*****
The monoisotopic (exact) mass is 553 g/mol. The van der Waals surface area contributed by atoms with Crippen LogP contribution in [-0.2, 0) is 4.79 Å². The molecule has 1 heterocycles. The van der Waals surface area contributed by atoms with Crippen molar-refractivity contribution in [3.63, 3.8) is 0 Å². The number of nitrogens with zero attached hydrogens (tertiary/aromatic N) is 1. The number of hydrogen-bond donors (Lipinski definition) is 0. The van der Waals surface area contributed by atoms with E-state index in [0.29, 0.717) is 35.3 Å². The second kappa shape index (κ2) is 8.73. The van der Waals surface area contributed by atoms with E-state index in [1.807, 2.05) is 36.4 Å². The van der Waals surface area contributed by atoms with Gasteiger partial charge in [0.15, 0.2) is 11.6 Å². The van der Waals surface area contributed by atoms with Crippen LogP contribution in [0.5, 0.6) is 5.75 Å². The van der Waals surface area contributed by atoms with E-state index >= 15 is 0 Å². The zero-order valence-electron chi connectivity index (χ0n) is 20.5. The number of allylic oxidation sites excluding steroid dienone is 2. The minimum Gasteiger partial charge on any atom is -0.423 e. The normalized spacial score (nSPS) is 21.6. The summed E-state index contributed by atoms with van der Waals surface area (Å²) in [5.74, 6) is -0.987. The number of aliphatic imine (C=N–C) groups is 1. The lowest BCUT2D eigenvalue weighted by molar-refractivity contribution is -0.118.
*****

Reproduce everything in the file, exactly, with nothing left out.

The monoisotopic (exact) mass is 553 g/mol. The van der Waals surface area contributed by atoms with Crippen LogP contribution in [-0.2, 0) is 4.79 Å². The molecule has 1 heterocycles. The van der Waals surface area contributed by atoms with Crippen molar-refractivity contribution in [3.63, 3.8) is 0 Å². The number of nitrogens with zero attached hydrogens (tertiary/aromatic N) is 1. The number of hydrogen-bond donors (Lipinski definition) is 0. The van der Waals surface area contributed by atoms with E-state index in [0.29, 0.717) is 35.3 Å². The second kappa shape index (κ2) is 8.73. The van der Waals surface area contributed by atoms with E-state index in [1.807, 2.05) is 36.4 Å². The van der Waals surface area contributed by atoms with Gasteiger partial charge in [0.15, 0.2) is 11.6 Å². The van der Waals surface area contributed by atoms with Crippen LogP contribution in [0.5, 0.6) is 5.75 Å². The van der Waals surface area contributed by atoms with E-state index >= 15 is 0 Å². The zero-order valence-electron chi connectivity index (χ0n) is 20.5. The number of allylic oxidation sites excluding steroid dienone is 2. The minimum Gasteiger partial charge on any atom is -0.423 e. The normalized spacial score (nSPS) is 21.6. The summed E-state index contributed by atoms with van der Waals surface area (Å²) in [5.74, 6) is -0.987. The number of aliphatic imine (C=N–C) groups is 1. The lowest BCUT2D eigenvalue weighted by molar-refractivity contribution is -0.118.